This autumn in Rocky was an unusual one. We got off to a very late start this season with many of the aspens remaining green long past the time they usually lose their leaves. A warm and dry late summer and early fall seemed to be the reason behind the late change in the foliage.
With fall color kicking off this year around the third week of September in the highest elevations, and with the warm and mild weather sticking around, the color remained very good in many parts of Rocky Mountain National Park into the second week of October. Normally, one would be looking for the last remnants of autumn gold in RMNP during the second week of October while lamenting on how quickly the season turns.
Furthermore, with the late start to fall, warm weather and lack of any early season snowstorms or cold through the second week of October, the fall color both hung on late but also remained colorful and vibrant. With the elongated fall, both the trees and the underbrush stuck around long enough so that they peaked simultaneously. Many years in RMNP, the timing with the understory and the tree canopy will occur at different times.
All in all its been an amazing fall color season in Rocky Mountain National Park and one of the more colorful but unusual ones I can remember in my twenty-one years of photographing in the park.
As of today, October 10th you can more or less stick a fork in the fall color season. While its still autumn and there are still going to be some great opportunities for landscape photography and wildlife photography in the next few months, a powerful and cold weather system has moved over the park.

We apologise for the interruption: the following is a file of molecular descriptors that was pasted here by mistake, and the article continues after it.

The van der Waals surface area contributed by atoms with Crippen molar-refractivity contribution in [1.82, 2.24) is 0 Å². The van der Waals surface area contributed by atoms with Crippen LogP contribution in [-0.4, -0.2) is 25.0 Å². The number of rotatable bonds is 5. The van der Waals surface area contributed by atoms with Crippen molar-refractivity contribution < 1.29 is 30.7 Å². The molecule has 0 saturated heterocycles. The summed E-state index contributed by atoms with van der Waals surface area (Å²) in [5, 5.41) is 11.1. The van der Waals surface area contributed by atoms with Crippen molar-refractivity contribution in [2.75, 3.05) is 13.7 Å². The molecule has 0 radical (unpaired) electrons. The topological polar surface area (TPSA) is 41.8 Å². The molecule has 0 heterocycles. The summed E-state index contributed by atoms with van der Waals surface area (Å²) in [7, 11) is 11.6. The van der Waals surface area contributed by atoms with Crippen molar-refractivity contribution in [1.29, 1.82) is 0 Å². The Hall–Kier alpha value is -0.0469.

While snow falling in Rocky Mountain National Park during October is nothing unusual, this front is going to pack some record low cold temperatures with it. Lows are expected to be in the single digits tonight, through Friday morning.
Normally, I would expect some of the foliage in Rocky to make it through an early season snowstorm. While there are still some trees that have yet to even turn and remain green, the single digit temperatures coming in on the back end of this front will more than likely put an end to the fall color season. Hopefully I’m wrong, but I’m going to guess that the foliage that remains in Rocky after this system moved through is going to turn brown on the account of the extremely cold early season temperatures.
I expect to be photographing some winter like scenes tomorrow morning in RMNP, but yesterday I spent as much time as I could taking advantage of one last day of peak fall color in the park. In fitting fashion, sunrise was stellar over the park. So while there is a bit of melancholy associated with the end of the fall color season, warmer weather is supposed to return to the area by the weekend and there still plenty of great opportunities for photographers before winter formally settles into Rocky.